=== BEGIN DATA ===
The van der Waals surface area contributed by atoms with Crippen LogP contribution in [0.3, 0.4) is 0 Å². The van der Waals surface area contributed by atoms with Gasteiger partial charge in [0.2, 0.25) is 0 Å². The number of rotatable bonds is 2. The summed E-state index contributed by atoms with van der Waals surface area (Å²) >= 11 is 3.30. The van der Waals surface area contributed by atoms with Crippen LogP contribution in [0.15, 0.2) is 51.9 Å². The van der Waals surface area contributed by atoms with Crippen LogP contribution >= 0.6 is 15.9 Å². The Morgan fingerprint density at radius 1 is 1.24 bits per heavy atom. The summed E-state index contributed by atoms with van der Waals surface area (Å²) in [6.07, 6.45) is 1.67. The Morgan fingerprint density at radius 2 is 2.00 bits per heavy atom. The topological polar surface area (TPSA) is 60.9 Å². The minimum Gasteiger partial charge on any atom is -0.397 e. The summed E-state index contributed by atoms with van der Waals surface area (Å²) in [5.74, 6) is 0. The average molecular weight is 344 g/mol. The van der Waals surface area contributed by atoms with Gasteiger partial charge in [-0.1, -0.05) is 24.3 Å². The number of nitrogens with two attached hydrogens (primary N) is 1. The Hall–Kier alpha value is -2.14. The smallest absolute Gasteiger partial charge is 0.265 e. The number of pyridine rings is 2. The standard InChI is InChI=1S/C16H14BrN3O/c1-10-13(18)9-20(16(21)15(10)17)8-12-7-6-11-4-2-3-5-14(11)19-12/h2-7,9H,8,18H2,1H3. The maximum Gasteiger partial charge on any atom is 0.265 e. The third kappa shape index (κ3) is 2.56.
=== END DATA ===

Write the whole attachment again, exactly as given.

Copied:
The van der Waals surface area contributed by atoms with Crippen LogP contribution in [0.3, 0.4) is 0 Å². The van der Waals surface area contributed by atoms with Gasteiger partial charge in [0.2, 0.25) is 0 Å². The number of rotatable bonds is 2. The summed E-state index contributed by atoms with van der Waals surface area (Å²) >= 11 is 3.30. The van der Waals surface area contributed by atoms with Crippen LogP contribution in [0.15, 0.2) is 51.9 Å². The van der Waals surface area contributed by atoms with Crippen LogP contribution >= 0.6 is 15.9 Å². The Morgan fingerprint density at radius 1 is 1.24 bits per heavy atom. The summed E-state index contributed by atoms with van der Waals surface area (Å²) in [6.07, 6.45) is 1.67. The Morgan fingerprint density at radius 2 is 2.00 bits per heavy atom. The topological polar surface area (TPSA) is 60.9 Å². The minimum Gasteiger partial charge on any atom is -0.397 e. The summed E-state index contributed by atoms with van der Waals surface area (Å²) in [5.74, 6) is 0. The average molecular weight is 344 g/mol. The van der Waals surface area contributed by atoms with Gasteiger partial charge in [-0.1, -0.05) is 24.3 Å². The number of nitrogens with two attached hydrogens (primary N) is 1. The Hall–Kier alpha value is -2.14. The smallest absolute Gasteiger partial charge is 0.265 e. The number of pyridine rings is 2. The standard InChI is InChI=1S/C16H14BrN3O/c1-10-13(18)9-20(16(21)15(10)17)8-12-7-6-11-4-2-3-5-14(11)19-12/h2-7,9H,8,18H2,1H3. The maximum Gasteiger partial charge on any atom is 0.265 e. The third kappa shape index (κ3) is 2.56.